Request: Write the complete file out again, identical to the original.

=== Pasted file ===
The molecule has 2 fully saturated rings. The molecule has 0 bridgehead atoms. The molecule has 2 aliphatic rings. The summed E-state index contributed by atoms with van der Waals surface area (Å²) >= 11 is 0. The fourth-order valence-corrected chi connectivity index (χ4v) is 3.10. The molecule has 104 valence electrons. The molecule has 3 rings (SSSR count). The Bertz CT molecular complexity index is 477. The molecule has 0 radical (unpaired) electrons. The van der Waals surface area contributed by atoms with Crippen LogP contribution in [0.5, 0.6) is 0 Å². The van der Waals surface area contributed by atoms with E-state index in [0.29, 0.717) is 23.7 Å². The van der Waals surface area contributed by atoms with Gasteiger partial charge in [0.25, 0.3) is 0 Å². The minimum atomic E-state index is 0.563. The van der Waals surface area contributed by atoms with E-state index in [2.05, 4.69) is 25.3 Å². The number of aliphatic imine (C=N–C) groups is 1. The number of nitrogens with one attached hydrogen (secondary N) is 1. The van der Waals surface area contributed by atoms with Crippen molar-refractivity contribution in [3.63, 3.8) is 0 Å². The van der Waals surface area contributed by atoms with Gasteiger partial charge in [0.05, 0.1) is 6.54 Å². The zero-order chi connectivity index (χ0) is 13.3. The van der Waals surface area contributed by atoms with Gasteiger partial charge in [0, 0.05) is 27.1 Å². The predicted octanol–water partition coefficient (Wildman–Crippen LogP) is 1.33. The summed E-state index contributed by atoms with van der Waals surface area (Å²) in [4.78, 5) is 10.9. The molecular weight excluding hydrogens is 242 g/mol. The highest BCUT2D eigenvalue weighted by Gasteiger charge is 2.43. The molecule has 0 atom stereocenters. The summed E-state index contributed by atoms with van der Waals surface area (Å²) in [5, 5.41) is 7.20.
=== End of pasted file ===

The molecule has 2 fully saturated rings. The molecule has 0 bridgehead atoms. The molecule has 2 aliphatic rings. The summed E-state index contributed by atoms with van der Waals surface area (Å²) >= 11 is 0. The fourth-order valence-corrected chi connectivity index (χ4v) is 3.10. The molecule has 104 valence electrons. The molecule has 3 rings (SSSR count). The Bertz CT molecular complexity index is 477. The molecule has 0 radical (unpaired) electrons. The van der Waals surface area contributed by atoms with Crippen LogP contribution in [0.5, 0.6) is 0 Å². The van der Waals surface area contributed by atoms with E-state index in [0.29, 0.717) is 23.7 Å². The van der Waals surface area contributed by atoms with Gasteiger partial charge in [0.25, 0.3) is 0 Å². The minimum atomic E-state index is 0.563. The van der Waals surface area contributed by atoms with E-state index in [2.05, 4.69) is 25.3 Å². The number of aliphatic imine (C=N–C) groups is 1. The number of nitrogens with one attached hydrogen (secondary N) is 1. The van der Waals surface area contributed by atoms with Crippen molar-refractivity contribution in [3.63, 3.8) is 0 Å². The van der Waals surface area contributed by atoms with Gasteiger partial charge in [0.05, 0.1) is 6.54 Å². The zero-order chi connectivity index (χ0) is 13.3. The van der Waals surface area contributed by atoms with Gasteiger partial charge in [0, 0.05) is 27.1 Å². The predicted octanol–water partition coefficient (Wildman–Crippen LogP) is 1.33. The summed E-state index contributed by atoms with van der Waals surface area (Å²) in [4.78, 5) is 10.9. The molecular weight excluding hydrogens is 242 g/mol. The highest BCUT2D eigenvalue weighted by Gasteiger charge is 2.43. The molecule has 0 atom stereocenters. The summed E-state index contributed by atoms with van der Waals surface area (Å²) in [5, 5.41) is 7.20.